Symptoms of Depression
At the “low” end of the bipolar spectrum is depression, an emotional state that is often characterized by sadness, tearfulness and despair. Depression in bipolar disorder may last for days or weeks, depending on your mood cycle. These periods are dangerous for Dual Diagnosis individuals, who have a higher risk of self-injury and suicide when they’re using drugs and alcohol during a low period. When you’re depressed, you may experience:
- Hopeless feelings
- Loss of interest in things that used to make you happy
- Changes in appetite
- Suicidal thoughts
Symptoms of Mixed Episodes
Treatment for Bipolar and Addiction
In the past, bipolar disorder and chemical dependence were addressed as separate conditions and treated at separate facilities. People who were diagnosed with bipolar disorder were referred to mental health treatment centers or psychiatric hospitals, while those who were actively abusing drugs and alcohol were sent to rehab. Today, addiction professionals recognize the importance of treating bipolar disorder and substance abuse at the same time through a process called “integrated treatment.”
Integrated treatment encompasses a number of different treatment strategies. Your treatment plan might include one-on-one psychotherapy with a mental health professional, counseling sessions with addiction specialists, Dual Diagnosis support groups, family counseling and holistic therapy. Features of an integrated program for bipolar disorder and addiction include:
- Centralized care provided in a single rehabilitation facility
- A collaborative treatment team that includes psychologists, addiction counselors, and other professionals trained in Dual Diagnosis care
- Individual psychotherapy that focuses on managing your emotions and minimizing the risk of substance abuse
- Psychiatric medication to help you handle the ups and downs of bipolar disorder
- Peer group support from others who are battling addiction and a mood disorder
It’s not enough to treat bipolar disorder without addressing the problem of substance abuse, and vice versa. Unless you receive comprehensive care for both conditions, your chances of relapse are high. Relapse prevention strategies for an individual with bipolar disorder must include coping skills for managing the psychological and emotional triggers for substance abuse. Therapeutic approaches like Cognitive Behavioral Therapy (CBT) and Dialectical Behavior Therapy (DBT) have proven useful in teaching Dual Diagnosis patients how to regulate their emotions and avoid being overwhelmed by dramatic mood changes.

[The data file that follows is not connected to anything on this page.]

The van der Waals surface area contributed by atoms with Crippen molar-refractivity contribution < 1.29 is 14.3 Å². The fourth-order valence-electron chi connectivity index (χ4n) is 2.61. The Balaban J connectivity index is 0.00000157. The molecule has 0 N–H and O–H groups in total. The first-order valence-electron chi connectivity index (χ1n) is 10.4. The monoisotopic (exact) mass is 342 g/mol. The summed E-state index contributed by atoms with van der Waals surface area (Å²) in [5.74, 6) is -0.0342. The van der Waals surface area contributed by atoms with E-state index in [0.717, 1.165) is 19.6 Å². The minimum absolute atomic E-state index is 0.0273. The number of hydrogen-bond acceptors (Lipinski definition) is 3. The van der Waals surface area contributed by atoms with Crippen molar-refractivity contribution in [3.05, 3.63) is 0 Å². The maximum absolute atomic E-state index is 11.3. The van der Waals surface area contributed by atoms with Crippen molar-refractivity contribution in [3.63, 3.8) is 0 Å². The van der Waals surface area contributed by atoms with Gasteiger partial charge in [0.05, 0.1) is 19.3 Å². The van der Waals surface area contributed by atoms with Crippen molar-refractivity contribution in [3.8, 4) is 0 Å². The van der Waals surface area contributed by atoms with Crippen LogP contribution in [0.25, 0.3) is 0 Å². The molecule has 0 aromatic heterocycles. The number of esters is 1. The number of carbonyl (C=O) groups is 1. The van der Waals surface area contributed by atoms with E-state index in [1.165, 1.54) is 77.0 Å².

Challenges to Recovery
Addiction professionals face a number of challenges when it comes to treating bipolar patients with addiction issues. For one thing, many of the symptoms of bipolar disorder are similar to those of drug and alcohol abuse. Therefore, if a person does seek out professional help, it is difficult to see where the mental disorder stops and the addiction begins.
Also, even the most well-meaning drug rehab programs are likely to be unable to identify the concurrent bipolar disorder that a patient is experiencing. Many do not get the help they need and are asked to leave the rehab program because they are not responding to the traditional forms of treatment. During a depressive episode, for instance, a lack of motivation or low energy levels can interfere with treatment plans. In a manic state, rehab clients may appear to be unfocused, overly talkative, impatient, aggressive or grandiose.
The U.S. Department of Health and Human Services emphasizes that treatment for co-occurring disorders should proceed at the individual’s own pace, and that the treatment plan must be evaluated and modified to meet the Dual Diagnosis patient’s unique needs. In order to deal with the complexities and challenges of bipolar disorder, each member of the treatment team should have a professional background in mental health care as well as addiction and rehabilitation. The members of the team must communicate with each other and with the client on an ongoing basis to make sure that the treatment plan is effective.
Treatment centers in California (The Canyon and Michael’s House) and Tennessee (LaPaloma Treatment Center) are staffed by experts who understand what it takes to help an individual with a co-occurring disorder get well again. These well-regarded institutions change lives. They help treat both bipolar disorder and addiction with equal care and thoroughness.
Contact us immediately if you or someone you love suffers from addiction and mental illness. Remember, only those who work with Dual Diagnosis patients on a regular basis are equipped to handle the special nature of the illness.Contact Us